WERA1009: Systems to Improve End-use Quality of Wheat

(Multistate Research Coordinating Committee and Information Exchange Group)

Status: Active

WERA1009: Systems to Improve End-use Quality of Wheat

Duration: 10/01/2012 to 09/30/2017

Administrative Advisor(s):

NIFA Reps:

Statement of Issues and Justification

Wheat quality is defined by its diverse end-uses. Wheat's unique and varied processing attributes, as well as tradition, produced many market classes based on end-use quality and food makers capture value from those classes. Many scientists, both public and private, seek to improve the end-use quality of all market classes of wheat. The entire wheat enterprise, from farm to processor, recognizes the need to coordinate quality improvement efforts. This project will create a multi-disciplinary committee for exchange of wheat quality information among growers, researchers and industry. Its primary goal is to use industry input to focus public research efforts and educate growers, researchers and industry about the wheat cultivars, newest wheat quality research tools, and wheat food product specifications. Past work of a similar committee led to shifts in acreage from lesser quality to higher quality varieties. Similar measurable results are anticipated from this project.


  1. Coordinate research on the improvement of wheat quality in all classes of PNW wheat for domestic and international end-uses.
  2. Facilitate the exchange of information among research, extension and industry representatives on wheat end-use quality.
  3. Evaluate the quality of regional, extension and breeding nurseries and improve quality evaluations of those trials.
  4. Use regional nursery and extension testing data to measure genotype and environmental effects on end-use quality of wheat and in turn improve PNW wheat marketing.
  5. Utilize advanced instrumentation, molecular biology, biochemistry, and cereal chemistry to improve end-use quality of adapted wheat cultivars.
  6. Explore functional quality of wheat for human health.

Procedures and Activities

1. With the exception of soft red wheat, all market classes of wheat are grown in the Western region. The historic target values and accepted ranges for many quality parameters are well-established. Newer quality parameter targets and ranges are less clear. However, none are static as industry processes and products evolve. The milling and baking industry, through large-scale tests can provide important guidance to the research community. The USDA/ARS Wheat Quality Laboratory in Pullman, Washington and the Wheat Marketing Center in Portland, Oregon can translate these needs and information to small-scale tests, allowing wheat breeders to utilize the procedures and information into cultivar development efforts. Further coordination of breeding and extension testing can identify environmental areas conducive to high quality wheat production for specific market classes. Expertise, superior germplasm and optimal production areas can combine to meet market needs and opportunities. This project will be venue for that combination to occur among research, extension, and industry partners.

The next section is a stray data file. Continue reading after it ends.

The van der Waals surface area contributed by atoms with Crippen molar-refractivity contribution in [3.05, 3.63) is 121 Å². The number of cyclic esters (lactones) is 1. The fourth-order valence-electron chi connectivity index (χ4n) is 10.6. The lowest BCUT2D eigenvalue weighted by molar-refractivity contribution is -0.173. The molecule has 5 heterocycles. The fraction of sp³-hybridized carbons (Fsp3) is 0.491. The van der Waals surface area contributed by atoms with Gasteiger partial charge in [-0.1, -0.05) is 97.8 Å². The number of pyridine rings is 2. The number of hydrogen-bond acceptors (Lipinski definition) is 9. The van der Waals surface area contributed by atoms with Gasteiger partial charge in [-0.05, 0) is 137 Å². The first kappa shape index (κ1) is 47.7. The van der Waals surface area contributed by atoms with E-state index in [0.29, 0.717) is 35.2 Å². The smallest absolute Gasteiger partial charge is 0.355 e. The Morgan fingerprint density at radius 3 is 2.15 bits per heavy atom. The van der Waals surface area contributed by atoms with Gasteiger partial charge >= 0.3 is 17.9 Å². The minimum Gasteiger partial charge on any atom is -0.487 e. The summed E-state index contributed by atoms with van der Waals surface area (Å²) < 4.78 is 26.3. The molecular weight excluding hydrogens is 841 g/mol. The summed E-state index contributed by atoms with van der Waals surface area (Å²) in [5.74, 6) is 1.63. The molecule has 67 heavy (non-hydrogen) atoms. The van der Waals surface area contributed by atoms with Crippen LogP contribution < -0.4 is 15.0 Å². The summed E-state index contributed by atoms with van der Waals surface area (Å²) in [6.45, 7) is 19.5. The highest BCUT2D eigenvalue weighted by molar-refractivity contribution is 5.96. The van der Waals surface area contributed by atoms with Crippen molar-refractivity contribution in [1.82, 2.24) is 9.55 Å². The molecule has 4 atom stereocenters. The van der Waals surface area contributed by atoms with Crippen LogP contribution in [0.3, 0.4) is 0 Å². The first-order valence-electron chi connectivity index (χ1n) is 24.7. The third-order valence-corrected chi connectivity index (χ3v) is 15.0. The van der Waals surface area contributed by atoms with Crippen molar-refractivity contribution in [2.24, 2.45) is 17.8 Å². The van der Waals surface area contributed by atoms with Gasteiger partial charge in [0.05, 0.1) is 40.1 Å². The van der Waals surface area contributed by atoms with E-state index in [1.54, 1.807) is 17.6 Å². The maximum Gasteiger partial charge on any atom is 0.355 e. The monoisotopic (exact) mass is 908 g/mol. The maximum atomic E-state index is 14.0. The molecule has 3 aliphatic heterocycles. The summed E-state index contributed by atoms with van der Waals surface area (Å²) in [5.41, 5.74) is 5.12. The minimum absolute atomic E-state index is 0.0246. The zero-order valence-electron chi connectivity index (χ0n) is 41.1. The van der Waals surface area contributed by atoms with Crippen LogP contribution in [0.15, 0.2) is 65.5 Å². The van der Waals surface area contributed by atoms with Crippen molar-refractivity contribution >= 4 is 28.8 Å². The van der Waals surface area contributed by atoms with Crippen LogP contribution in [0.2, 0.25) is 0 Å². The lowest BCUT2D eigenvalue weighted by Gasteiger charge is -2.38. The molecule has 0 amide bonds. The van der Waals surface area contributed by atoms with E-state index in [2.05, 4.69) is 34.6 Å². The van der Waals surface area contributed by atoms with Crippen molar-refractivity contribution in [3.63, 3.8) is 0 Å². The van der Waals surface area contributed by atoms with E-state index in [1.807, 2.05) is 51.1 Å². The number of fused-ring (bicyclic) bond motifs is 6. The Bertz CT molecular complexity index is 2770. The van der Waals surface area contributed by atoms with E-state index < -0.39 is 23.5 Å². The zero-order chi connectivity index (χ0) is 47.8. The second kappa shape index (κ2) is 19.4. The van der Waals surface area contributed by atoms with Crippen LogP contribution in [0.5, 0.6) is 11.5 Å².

2. Information exchange between interdisciplinary research groups and industry will occur at the yearly project meeting usually held mid to late January. Informal exchanges also occur among research groups and with industry throughout the year through working relationships developed in the project. A web site managed by the USDA/ARS Western Wheat Quality Laboratory is also available to facilitate information exchange in the interval between meetings.

3. Analysis of regional nursery samples by the USDA/ARS Wheat Quality Laboratory provides end-use quality information on a standard set of lines grown across a wide variety of environments. This information enables breeders to know how environmentally stable their cultivars are in terms of end-use quality and it allows the wheat industry to identify cultivars that have promise in terms of end-use quality for their purchasing areas. The relatively large amount of seed per cultivar generated by the regional nurseries allows the USDA/ARS Wheat Quality Laboratory to conduct more extensive quality evaluations. Most Western states also conduct extension testing of new cultivars in on-farm trials to determine the local adaptation of the new cultivars in farm production settings. Like the regional testing system, the grain produced in the extension testing system is evaluated for end-use quality.